A PUBLIC MEETING of the ratepayers
will be held in the schoolhouse on Tuesday evening, the 10th instant,
convening at 8 o’clock, for the purpose of discussing the political
questions of the day.
God save the Queen.
POSTERS bearing the above legend
were to be seen about the first of July, adorning the walls of the tavern,
the post-office, the toll-gate, and the red door of Dooley’s blacksmith
shop. Several were pasted on boards, and the latter nailed to trees along
the town-line, and where the roads forked at the turns to Tuffy’s Corners
and Hornersville. A general election had been called, and the politicians
were going about discussing the questions of the day, buttonholing the
settlers, and making a vigorous canvass of the neighbourhood. The names of
Baldwin and La Fontaine were heard on every hand, together with that of
John A. Macdonald (then a rising young politician), Francis Hincks, and M.
C. Cameron, who delighted in the cognomen of the "bare-footed boy," which
had been given him by an opponent as a name of opprobrium.
The burning issues before the people
were the secularization of the Clergy Reserves, the Double Shuffle, and
Representation by Population, or Rep. by Pop., as it was called for short.
In the summer months, when a meeting
was on, the settlers usually assembled an hour or so before the time
announced for the meeting to begin; and as they sat about on the top rails
of the fence adjoining the schoolhouse, awaiting the arrival of the
speakers, and discussing in their own way the public questions, it was
most interesting to listen to their remarks.
Muckle Peter, who was a supporter of
Baldwin and La Fontaine, opined that these politicians would certainly
carry the day, because "he hed been tell’t, but couldna vouch fer ‘t, thet
Baldwin hed came frae th’ same country es himsel’, an’ hoo could he help
Dooley, who was a Tory and a
worshipper at the shrine of John A. Macdonald, curled up his lip
contemptuously at Muckle Peter’s remark and said : —"Be japers, I’d back
Jawn A. agin th’ hull crowd o’ yer Baldwins. I niver knowed a Baldwin thet
wuz worth salt till his porridge, an’ I heered es how this man yer a-talkin’
aboot is no better thin he ought t’ be. In fact, it is rayported thet he
wants t’ divide th’ hull Clurgy Resarves among himself an’ his fam’ly."
This sally of Dooley’s created a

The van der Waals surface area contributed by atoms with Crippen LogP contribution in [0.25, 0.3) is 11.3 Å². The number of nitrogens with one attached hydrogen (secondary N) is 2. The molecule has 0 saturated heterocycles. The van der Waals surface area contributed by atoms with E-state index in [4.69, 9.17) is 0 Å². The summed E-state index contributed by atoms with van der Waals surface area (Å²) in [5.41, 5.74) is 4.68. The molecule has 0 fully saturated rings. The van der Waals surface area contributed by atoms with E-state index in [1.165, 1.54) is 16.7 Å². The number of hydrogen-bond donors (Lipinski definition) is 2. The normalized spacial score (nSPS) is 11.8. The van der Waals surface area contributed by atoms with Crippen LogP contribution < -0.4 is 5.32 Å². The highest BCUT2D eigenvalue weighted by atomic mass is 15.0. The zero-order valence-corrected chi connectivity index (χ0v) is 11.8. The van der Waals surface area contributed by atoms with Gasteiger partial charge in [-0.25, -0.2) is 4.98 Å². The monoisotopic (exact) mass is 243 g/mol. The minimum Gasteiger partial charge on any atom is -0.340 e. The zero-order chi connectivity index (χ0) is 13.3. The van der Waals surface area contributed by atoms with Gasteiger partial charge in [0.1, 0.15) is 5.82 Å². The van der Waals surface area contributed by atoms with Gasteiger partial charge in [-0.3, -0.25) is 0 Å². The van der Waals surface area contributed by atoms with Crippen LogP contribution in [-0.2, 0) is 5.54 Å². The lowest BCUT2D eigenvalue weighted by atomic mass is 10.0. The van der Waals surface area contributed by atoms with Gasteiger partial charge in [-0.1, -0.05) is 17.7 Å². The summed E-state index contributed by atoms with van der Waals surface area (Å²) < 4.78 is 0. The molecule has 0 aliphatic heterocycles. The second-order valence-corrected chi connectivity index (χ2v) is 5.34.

laugh, which Muckle Peter checked by remarking, with a sinister grin, that
"howsumever th’ Resarves would be deevided, one thing wuz sure, th’ church
o’ th’ dark ages tae whuch Dooley belonged wad no’ receive an acre."
Thus the time was occupied until the
first buggy arrived, with one of the candidates and his friends. The
candidate was of course very affable, and went about among the settlers,
calling them by name and speaking to them as familiarly as if he knew each
one intimately. Ere many minutes had elapsed, one after another of the
settlers who were known to "hae a likin’ fer his bitters," was invited by
a knowing wink from the candidate or his companion to make an excursion
towards the buggy, in which was found a large jar of whiskey. By the time
the other candidate had arrived and his supporters had also been invited
to visit his buggy a few times, a number of the intelligent electors were
Shortly after this a spontaneous
movement was made towards the schoolhouse. Nathan, who was very officious
on such occasions, usually snuffed and lighted the tallow candles that
burned in the sockets of the "sconces" hanging on the walls. Then, after
all was ready, there was an embarrassing pause, for some one had to move
the appointment of a chairman. As has been previously stated, there was no
one who loved the office as dearly as Nathan Larkins, and he took up a
prominent seat at the front near the master’s desk, in order that he might
be the more likely to be selected.
Jock, the drover, who had visited
the buggy of the John A. candidate pretty frequently, was in great good
humour, and he determined to have a "rise" out of old Nathan, so he stood
up and said : —
"I move thet our old an’
distinguished neighbour, Nathan Larkins, be summoned t’ th’ high offis uv
chairman, a position uv lofty dignity, callin’ es it does fer th’ exercise
uv a very high order uv judicial prescience. Before Mr. Larkins is
elected, howsumever, I would, on behalf uv myself an’ my fellow-settlers,
call upon him fer a full, frank, an’ untrammelled statement uv his policy
in conductin’ th’ meetin’, should his fellow-countrymen see it t’ be their
dooty t’ ‘lect him."
There is always a man in every
community who follows the practice of seconding motions. The function does
not call for the exercise of any powers of oratory, nor is it calculated
to exhaust the brain. It very often, however, results in the man’s name
appearing in print, and he receives some little prominence at a very
slight cost. The individual in the Scotch Settlement who always seconded
motions was Paul Drew, —a well-meaning, "religious" personage whom Muckle
Peter delighted to tease occasionally by asking him if he had ever yet
received an "aunswer tae thet lang epusle thet aince he wrote tae th’
"Second the motion," muttered Paul
Drew, shuffling halfway to his feet.
While always impressed with a sense
of his own importance, Nathan was overwhelmed at discovering the lofty
opinion that was, as he fancied from Jock’s splendid tribute, entertained
by the settlers with regard to himself. He said: —
"Fellow-citizens of this settlement
and gentlemen from Hornersville, Tuffy’s Corners, and the Snow Road, for I
see you all here, I promise you that if you see fit to repose such high
confidence in one of yourselves, who realises his utter unworthiness
(cough) and inability to discharge the functions appertaining to the
office, I shall, God helping me, do the best in my power to hold the
scales equal between the combatants and to administer even-handed justice
This speech settled it, and Nathan
was duly elected to the chair.